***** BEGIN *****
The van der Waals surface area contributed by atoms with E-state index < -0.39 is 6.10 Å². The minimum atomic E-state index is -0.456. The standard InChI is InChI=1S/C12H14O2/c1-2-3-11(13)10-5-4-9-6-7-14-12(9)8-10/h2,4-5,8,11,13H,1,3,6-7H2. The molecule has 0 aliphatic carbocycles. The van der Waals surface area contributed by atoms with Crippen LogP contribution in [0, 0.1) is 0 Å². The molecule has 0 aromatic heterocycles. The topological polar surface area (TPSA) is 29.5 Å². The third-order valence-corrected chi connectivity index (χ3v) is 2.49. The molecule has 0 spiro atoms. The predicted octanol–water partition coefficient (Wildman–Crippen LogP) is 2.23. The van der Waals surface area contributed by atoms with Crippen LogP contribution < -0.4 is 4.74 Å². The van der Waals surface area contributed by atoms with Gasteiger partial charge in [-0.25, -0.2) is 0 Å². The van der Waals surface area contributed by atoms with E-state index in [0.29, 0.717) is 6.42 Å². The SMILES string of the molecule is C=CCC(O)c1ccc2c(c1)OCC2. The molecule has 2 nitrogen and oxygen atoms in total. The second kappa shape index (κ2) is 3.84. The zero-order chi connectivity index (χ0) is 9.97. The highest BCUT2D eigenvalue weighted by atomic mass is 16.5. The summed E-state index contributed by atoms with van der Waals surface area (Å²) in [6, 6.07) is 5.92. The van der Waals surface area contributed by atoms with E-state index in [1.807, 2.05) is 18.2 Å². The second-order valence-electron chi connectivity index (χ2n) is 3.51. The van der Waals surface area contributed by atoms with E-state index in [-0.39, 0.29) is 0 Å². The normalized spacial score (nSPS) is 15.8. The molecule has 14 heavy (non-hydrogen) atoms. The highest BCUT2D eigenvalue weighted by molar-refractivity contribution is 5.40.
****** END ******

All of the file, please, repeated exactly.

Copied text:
The van der Waals surface area contributed by atoms with E-state index < -0.39 is 6.10 Å². The minimum atomic E-state index is -0.456. The standard InChI is InChI=1S/C12H14O2/c1-2-3-11(13)10-5-4-9-6-7-14-12(9)8-10/h2,4-5,8,11,13H,1,3,6-7H2. The molecule has 0 aliphatic carbocycles. The van der Waals surface area contributed by atoms with Crippen LogP contribution in [0, 0.1) is 0 Å². The molecule has 0 aromatic heterocycles. The topological polar surface area (TPSA) is 29.5 Å². The third-order valence-corrected chi connectivity index (χ3v) is 2.49. The molecule has 0 spiro atoms. The predicted octanol–water partition coefficient (Wildman–Crippen LogP) is 2.23. The van der Waals surface area contributed by atoms with Crippen LogP contribution < -0.4 is 4.74 Å². The van der Waals surface area contributed by atoms with Gasteiger partial charge in [-0.25, -0.2) is 0 Å². The van der Waals surface area contributed by atoms with E-state index in [0.29, 0.717) is 6.42 Å². The SMILES string of the molecule is C=CCC(O)c1ccc2c(c1)OCC2. The molecule has 2 nitrogen and oxygen atoms in total. The second kappa shape index (κ2) is 3.84. The zero-order chi connectivity index (χ0) is 9.97. The highest BCUT2D eigenvalue weighted by atomic mass is 16.5. The summed E-state index contributed by atoms with van der Waals surface area (Å²) in [6, 6.07) is 5.92. The van der Waals surface area contributed by atoms with E-state index in [1.807, 2.05) is 18.2 Å². The second-order valence-electron chi connectivity index (χ2n) is 3.51. The van der Waals surface area contributed by atoms with E-state index in [-0.39, 0.29) is 0 Å². The normalized spacial score (nSPS) is 15.8. The molecule has 14 heavy (non-hydrogen) atoms. The highest BCUT2D eigenvalue weighted by molar-refractivity contribution is 5.40.